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Iran Calls Trump’s Response to Attacks ‘Repugnant’; Toll Rises to 17

The statement did not disclose the nationalities of the five men, though Reza Seifollahi, deputy chief of the Supreme National Security Council, told the independent newspaper Shargh that they were Iranian.

If true, that would be an extraordinary departure — the Islamic State is overwhelmingly Sunni Muslim, Iran is the world’s largest Shiite Muslim nation, and the Islamic State has fought Iran-backed militias in Iraq and Syria.

That said, the Islamic State has been stepping up Persian-language propaganda, part of an effort to woo the Sunni minority in Iran. In March, the Islamic State released a video featuring Iranian fighters, in which it called on Sunnis in the country to form cells and carry out attacks on Shiite forces, according to the SITE Intelligence Group, which analyzed the video.

Moreover, the 9/11 Commission, which investigated the 2001 terrorist attacks on the United States, found that Al Qaeda and Iran had a relationship in the early 1990s that “demonstrated that Sunni-Shia divisions did not necessarily pose an insurmountable barrier to cooperation in terrorist operations.”

As recently as 2012, the Treasury Department in Washington chided Iranians for supporting Al Qaeda in Iraq, a precursor of the Islamic State.

Iran is home to millions of Sunni Muslims, who live mostly in border areas, including in the Kurdish region. Kurds make up roughly 5 percent of the population of around 80 million. Unemployment and underinvestment have made Kurds cynical about the country’s Shiite leadership.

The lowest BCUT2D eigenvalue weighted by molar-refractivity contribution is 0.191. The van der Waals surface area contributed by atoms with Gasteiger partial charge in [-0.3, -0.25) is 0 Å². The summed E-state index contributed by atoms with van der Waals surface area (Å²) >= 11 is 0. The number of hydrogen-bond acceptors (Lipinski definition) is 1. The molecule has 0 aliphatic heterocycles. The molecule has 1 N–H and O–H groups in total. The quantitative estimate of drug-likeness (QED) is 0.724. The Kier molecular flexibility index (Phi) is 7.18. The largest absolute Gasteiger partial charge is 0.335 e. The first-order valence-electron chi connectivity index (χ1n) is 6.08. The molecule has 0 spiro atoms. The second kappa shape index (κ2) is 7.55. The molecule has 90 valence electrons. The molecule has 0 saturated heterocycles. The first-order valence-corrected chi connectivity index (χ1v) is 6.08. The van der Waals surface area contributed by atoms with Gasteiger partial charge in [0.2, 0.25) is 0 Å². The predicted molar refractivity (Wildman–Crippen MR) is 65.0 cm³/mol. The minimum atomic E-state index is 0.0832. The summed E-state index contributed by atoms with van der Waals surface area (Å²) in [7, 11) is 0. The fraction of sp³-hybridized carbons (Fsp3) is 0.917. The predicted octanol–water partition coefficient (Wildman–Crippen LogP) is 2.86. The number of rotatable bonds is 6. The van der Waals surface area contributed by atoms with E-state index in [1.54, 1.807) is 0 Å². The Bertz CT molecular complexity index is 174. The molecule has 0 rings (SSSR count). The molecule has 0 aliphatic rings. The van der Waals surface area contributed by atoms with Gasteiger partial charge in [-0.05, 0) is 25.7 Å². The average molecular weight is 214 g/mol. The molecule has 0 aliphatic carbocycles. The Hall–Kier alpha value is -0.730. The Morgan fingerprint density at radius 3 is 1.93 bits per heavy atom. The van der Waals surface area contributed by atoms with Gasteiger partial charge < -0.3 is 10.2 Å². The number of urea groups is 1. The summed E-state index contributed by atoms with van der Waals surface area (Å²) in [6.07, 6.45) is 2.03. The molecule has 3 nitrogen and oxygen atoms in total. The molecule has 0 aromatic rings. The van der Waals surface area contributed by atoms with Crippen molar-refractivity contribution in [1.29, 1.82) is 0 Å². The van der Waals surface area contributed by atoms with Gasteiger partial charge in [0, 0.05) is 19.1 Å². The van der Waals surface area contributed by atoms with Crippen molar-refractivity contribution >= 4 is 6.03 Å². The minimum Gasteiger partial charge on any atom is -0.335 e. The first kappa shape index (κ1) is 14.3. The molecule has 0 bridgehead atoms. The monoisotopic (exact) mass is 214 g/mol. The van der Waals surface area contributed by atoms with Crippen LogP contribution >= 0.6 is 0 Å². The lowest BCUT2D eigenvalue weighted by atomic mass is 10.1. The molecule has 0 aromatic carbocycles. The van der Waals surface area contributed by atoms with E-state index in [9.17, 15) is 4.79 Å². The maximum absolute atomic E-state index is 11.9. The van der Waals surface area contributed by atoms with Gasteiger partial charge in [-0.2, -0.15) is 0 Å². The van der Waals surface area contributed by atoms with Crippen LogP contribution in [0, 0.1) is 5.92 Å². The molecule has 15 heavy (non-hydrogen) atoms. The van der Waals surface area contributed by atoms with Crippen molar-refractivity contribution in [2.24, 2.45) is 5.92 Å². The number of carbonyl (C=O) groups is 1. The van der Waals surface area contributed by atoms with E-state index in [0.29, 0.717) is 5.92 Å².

President Hassan Rouhani, who was re-elected last month by a wide margin, had campaigned in favor of greater rights for minorities.

In Khuzestan, an oil-rich province that borders Iraq and that is home to many Arabs, both Sunni and Shiite, a video emerged two weeks ago of men in black carrying weapons and shouting slogans on the streets of Ahvaz, the provincial capital. They were arrested the next day, the Intelligence Ministry said.

A southeastern province, Sistan and Baluchistan, is home to several extremist Sunni groups that have committed bombings, assassinations and attacks on Iranian security forces and officials in recent times. Iran’s intelligence minister, Mahmoud Alavi, said on Thursday that Iran had broken up “a hundred terrorist plots” over the past two years, according to the news site Asr-e Iran. Inmates in Evin prison say they have seen dozens of Sunni extremists in the facility, often Kurds and Baluchis. Several of them have been hanged over the years.

On Thursday, the Iranian government said the five men were “long affiliated with the Wahhabi,” the ultraconservative form of Sunni Islam practiced in Saudi Arabia — but stopped short of directly blaming Saudi Arabia, its rival for supremacy in the region.

In addition to the five men, one female assailant at the mausoleum blew herself up, and another woman was captured and was being interrogated. A handful of other people have also been detained for questioning.